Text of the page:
2. Include carers outside the home as well as those inside
  3. Requirement for gender equality
  4. No requirement for positive measures to increase participation of women
Various:[61]
  1. Feasibility study commissioned, due to the large number of textual changes required
  2. Accepted, with no timeframe for introduction of the amendment
  3. Formal department of Justice review to be completed by 31 October 2014
  4. N/A
Provision for the legalisation of same-sex marriage Add a statement requiring (rather than merely allowing) legalisation.[62] Referendum by May 2015.[63]
Review Dáil electoral system Various:[64] No detailed response.[65] Agreed to establish an electoral commission.[65][66] Some of the other proposals do not require constitutional amendment.[65]
Giving citizens resident outside the State the right to vote in Presidential elections Recommended.[67] TBD[65]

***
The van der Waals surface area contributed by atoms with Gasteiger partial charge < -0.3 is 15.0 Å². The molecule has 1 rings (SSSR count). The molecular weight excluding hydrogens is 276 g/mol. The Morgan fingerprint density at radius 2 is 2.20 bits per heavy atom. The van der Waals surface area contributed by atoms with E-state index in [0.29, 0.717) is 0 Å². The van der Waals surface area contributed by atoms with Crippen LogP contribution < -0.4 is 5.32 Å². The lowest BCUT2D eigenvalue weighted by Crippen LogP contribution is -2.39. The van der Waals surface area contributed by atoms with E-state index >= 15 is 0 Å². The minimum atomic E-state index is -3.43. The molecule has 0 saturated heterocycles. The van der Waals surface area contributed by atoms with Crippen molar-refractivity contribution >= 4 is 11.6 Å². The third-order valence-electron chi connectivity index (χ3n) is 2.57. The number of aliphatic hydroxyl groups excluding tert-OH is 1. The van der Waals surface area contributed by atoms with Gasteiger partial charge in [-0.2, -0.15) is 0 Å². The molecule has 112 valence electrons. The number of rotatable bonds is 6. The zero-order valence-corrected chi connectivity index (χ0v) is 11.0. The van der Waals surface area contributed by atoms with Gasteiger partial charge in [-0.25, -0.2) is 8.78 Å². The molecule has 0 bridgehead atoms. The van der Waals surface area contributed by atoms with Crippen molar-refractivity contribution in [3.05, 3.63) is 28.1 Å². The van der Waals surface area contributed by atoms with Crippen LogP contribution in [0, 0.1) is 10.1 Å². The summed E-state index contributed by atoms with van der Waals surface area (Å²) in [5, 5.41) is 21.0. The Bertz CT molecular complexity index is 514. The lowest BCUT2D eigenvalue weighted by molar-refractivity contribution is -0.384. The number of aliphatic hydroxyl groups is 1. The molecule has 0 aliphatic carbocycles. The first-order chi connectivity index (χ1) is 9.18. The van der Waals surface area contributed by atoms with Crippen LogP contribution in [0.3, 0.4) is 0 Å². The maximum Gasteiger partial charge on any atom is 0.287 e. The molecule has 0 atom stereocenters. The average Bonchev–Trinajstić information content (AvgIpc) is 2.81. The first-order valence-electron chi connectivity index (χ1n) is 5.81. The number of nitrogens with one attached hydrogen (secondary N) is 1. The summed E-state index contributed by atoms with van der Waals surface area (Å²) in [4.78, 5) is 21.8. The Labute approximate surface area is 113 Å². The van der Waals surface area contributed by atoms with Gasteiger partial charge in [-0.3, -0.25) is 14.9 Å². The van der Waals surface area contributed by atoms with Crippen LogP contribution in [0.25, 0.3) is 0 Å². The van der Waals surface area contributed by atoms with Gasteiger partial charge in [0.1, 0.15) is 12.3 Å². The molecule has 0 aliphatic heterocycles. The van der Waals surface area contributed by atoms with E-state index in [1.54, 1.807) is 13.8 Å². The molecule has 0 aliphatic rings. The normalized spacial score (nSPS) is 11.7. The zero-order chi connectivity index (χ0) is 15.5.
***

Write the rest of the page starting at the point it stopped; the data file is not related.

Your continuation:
Removing the requirement to criminalise blasphemy Replace with a ban on incitement to religious hatred.[68] A referendum will be held, after a decision has been taken on whether or how the proposed amendment should address incitement to religious hatred.[69]
Issues chosen by the Convention, no.1: Dáil Reform[16] Various:[70]
  1. Ceann Comhairle given "more status" and elected by secret ballot
  2. Mention committees in Constitution
  3. Allow backbenchers and opposition to make appropriation motions, instead of requiring cabinet pre-approval.
TBD[65]
Issues chosen by the Convention, no.2: Economic, social and cultural rights (ESC)[16] Insert provision that the State shall progressively realise ESC rights, subject to maximum available resources and that this duty is cognisable by the Courts.[71] TBD[65]